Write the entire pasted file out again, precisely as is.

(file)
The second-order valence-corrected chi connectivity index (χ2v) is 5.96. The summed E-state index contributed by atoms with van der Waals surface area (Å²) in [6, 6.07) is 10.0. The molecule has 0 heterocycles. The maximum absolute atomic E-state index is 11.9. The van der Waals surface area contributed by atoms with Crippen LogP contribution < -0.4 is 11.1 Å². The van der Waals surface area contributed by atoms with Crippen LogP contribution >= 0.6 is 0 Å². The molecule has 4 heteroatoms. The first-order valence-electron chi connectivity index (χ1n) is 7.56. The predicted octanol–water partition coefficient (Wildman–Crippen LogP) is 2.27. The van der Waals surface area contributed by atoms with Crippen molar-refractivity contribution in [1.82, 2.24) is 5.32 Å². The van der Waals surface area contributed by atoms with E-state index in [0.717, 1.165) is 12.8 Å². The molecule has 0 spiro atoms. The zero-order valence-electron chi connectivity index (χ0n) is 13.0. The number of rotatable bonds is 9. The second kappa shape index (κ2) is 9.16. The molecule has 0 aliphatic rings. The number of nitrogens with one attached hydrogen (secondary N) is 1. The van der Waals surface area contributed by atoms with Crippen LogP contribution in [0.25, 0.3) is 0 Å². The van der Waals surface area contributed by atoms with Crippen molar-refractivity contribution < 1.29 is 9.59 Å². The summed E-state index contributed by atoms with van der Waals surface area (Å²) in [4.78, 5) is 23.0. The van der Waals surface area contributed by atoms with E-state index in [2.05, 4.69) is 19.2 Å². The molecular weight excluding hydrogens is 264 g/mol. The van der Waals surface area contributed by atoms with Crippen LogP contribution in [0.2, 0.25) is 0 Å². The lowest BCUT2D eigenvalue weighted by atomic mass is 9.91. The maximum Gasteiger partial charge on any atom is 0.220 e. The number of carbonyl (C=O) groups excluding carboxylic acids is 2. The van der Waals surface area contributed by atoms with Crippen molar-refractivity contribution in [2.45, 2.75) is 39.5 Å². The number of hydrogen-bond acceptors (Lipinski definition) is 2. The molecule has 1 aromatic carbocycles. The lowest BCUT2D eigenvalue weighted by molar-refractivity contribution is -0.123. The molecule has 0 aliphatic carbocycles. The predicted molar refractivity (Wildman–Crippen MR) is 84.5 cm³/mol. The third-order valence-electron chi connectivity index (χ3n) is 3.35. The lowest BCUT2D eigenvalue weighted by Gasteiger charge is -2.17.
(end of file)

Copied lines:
The second-order valence-corrected chi connectivity index (χ2v) is 5.96. The summed E-state index contributed by atoms with van der Waals surface area (Å²) in [6, 6.07) is 10.0. The molecule has 0 heterocycles. The maximum absolute atomic E-state index is 11.9. The van der Waals surface area contributed by atoms with Crippen LogP contribution < -0.4 is 11.1 Å². The van der Waals surface area contributed by atoms with Crippen LogP contribution >= 0.6 is 0 Å². The molecule has 4 heteroatoms. The first-order valence-electron chi connectivity index (χ1n) is 7.56. The predicted octanol–water partition coefficient (Wildman–Crippen LogP) is 2.27. The van der Waals surface area contributed by atoms with Crippen molar-refractivity contribution in [1.82, 2.24) is 5.32 Å². The van der Waals surface area contributed by atoms with E-state index in [0.717, 1.165) is 12.8 Å². The molecule has 0 spiro atoms. The zero-order valence-electron chi connectivity index (χ0n) is 13.0. The number of rotatable bonds is 9. The second kappa shape index (κ2) is 9.16. The molecule has 0 aliphatic rings. The number of nitrogens with one attached hydrogen (secondary N) is 1. The van der Waals surface area contributed by atoms with Crippen LogP contribution in [0.25, 0.3) is 0 Å². The van der Waals surface area contributed by atoms with Crippen molar-refractivity contribution < 1.29 is 9.59 Å². The summed E-state index contributed by atoms with van der Waals surface area (Å²) in [4.78, 5) is 23.0. The van der Waals surface area contributed by atoms with E-state index in [2.05, 4.69) is 19.2 Å². The molecular weight excluding hydrogens is 264 g/mol. The van der Waals surface area contributed by atoms with Crippen LogP contribution in [0.2, 0.25) is 0 Å². The lowest BCUT2D eigenvalue weighted by atomic mass is 9.91. The maximum Gasteiger partial charge on any atom is 0.220 e. The number of carbonyl (C=O) groups excluding carboxylic acids is 2. The van der Waals surface area contributed by atoms with Crippen molar-refractivity contribution in [2.45, 2.75) is 39.5 Å². The number of hydrogen-bond acceptors (Lipinski definition) is 2. The molecule has 1 aromatic carbocycles. The lowest BCUT2D eigenvalue weighted by molar-refractivity contribution is -0.123. The molecule has 0 aliphatic carbocycles. The predicted molar refractivity (Wildman–Crippen MR) is 84.5 cm³/mol. The third-order valence-electron chi connectivity index (χ3n) is 3.35. The lowest BCUT2D eigenvalue weighted by Gasteiger charge is -2.17.